Right now you’re using millions of cells in your brain to translate these words into conscious thought. Understanding language. Summoning memories. Feeling emotion. Solving problems. These are merely a fraction of the marvels made possible by the human brain.

It’s the most complex and least understood part of our bodies. Despite all of the incredible medical advances made to improve our health over the last century, the brain’s inner workings, relatively speaking, remain mostly a mystery.

And it’s a mystery we need to solve if we’re going to find cures for devastating neurological diseases such as Alzheimer’s, epilepsy, multiple sclerosis, amyotrophic lateral sclerosis (also known as Lou Gehrig’s disease), Parkinson’s disease, depression and stroke. More than 1,000 known brain and nervous system disorders like these affect more than a billion people worldwide — too many diseases affecting too many people.

Reversing this bleak prognosis requires a revolution in our understanding of the human brain.

As a neurologist, I’ve seen significant progress over the years, especially in my work with people suffering with multiple sclerosis. But much still needs to be done. That’s why I am enthusiastic about the Brain Research through Advancing Innovative Neurotechnologies (BRAIN) Initiative. This initiative’s emphasis on collaboration has the potential to significantly accelerate discovery in brain science.

The Mayo Clinic is pleased to host a BRAIN Initiative symposium this weekend. Government, industry and academic leaders, along with researchers from across the globe, will convene in Rochester to further their work in neuroscience research and therapies.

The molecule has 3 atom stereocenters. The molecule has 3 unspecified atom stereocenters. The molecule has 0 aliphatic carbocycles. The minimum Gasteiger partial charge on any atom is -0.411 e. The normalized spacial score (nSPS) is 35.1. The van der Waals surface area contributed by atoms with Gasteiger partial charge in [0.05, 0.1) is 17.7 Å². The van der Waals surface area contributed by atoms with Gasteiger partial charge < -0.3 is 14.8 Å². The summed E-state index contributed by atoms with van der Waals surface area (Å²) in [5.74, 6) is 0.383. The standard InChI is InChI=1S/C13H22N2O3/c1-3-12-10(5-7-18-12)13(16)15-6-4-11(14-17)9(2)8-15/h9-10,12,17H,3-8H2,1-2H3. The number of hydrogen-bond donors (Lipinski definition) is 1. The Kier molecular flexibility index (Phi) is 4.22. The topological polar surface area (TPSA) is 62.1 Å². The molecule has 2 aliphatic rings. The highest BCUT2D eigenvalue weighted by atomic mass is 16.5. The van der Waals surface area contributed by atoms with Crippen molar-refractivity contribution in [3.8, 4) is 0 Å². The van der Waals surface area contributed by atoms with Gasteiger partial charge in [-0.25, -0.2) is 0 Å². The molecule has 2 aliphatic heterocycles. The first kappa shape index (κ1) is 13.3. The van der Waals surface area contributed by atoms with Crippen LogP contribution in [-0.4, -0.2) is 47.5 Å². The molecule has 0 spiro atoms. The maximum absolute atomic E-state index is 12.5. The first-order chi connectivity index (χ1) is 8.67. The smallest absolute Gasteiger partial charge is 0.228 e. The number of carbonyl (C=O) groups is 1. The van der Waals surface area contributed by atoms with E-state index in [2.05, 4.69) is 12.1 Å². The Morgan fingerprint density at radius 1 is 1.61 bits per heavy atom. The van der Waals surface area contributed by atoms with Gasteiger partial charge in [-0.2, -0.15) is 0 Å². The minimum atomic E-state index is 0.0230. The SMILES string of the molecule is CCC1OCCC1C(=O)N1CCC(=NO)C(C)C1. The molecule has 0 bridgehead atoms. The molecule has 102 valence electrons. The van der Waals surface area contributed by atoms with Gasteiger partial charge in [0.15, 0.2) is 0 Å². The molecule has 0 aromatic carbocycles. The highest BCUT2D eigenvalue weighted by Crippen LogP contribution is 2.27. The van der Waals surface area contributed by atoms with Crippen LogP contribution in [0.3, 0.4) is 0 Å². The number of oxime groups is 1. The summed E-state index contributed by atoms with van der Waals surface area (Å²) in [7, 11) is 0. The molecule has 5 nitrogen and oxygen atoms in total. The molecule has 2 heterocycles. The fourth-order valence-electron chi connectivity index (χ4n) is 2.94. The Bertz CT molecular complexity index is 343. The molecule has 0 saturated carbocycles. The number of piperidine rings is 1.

This symposium will highlight the BRAIN Initiative’s twin mandates: increasing public/private collaboration in brain research, and accelerating the development and delivery of new therapies for patients. The magnitude of this undertaking demands a collaborative rather than competitive approach to this area of research and discovery.

Gaps in knowledge will be identified and consensus will be sought in defining areas for further research. Through its grant program, the BRAIN Initiative is encouraging greater coordination and collaboration among different institutions and multidisciplinary teams of neurologists, neurosurgeons, scientists and engineers.

Collaborators from the University of Texas at El Paso, Hanyang University in Korea and the Mayo Clinic received the initial BRAIN grant to develop deep brain stimulation technology to detect the release of neurotransmitters in the living brain and to modulate brain activity. Just last week, researchers from the University of Minnesota, the University of Pennsylvania, Medtronic and the Mayo Clinic were awarded a grant to collaboratively develop technologies to record brain activity and stimulate multiple brain regions in real time to forecast and hopefully prevent epileptic seizures.

Dr. William Mayo’s century-old admonition that a “union of forces is necessary” to give the sick the benefit of advancing knowledge lives on in our DNA at the Mayo Clinic. And it’s embedded in the work of the National Institutes of Health (NIH) BRAIN Initiative.

Funding is the fuel and collaboration is the engine of future discoveries and new therapies. With unity of purpose and a commitment to continued investment, brain investigators will usher in a new era of knowledge and healing for so many with a wide variety of neurological disorders.

We loudly applaud this scientific collaboration to reveal the secrets of the brain. We encourage policymakers to note the potential of this approach in other areas of research. Most important, we continue to urge legislators to increase funding for the NIH and other federal research agencies to ensure the continuation of their important work and to accelerate discovery for the benefit of patients.


John Noseworthy is president and CEO of the Mayo Clinic.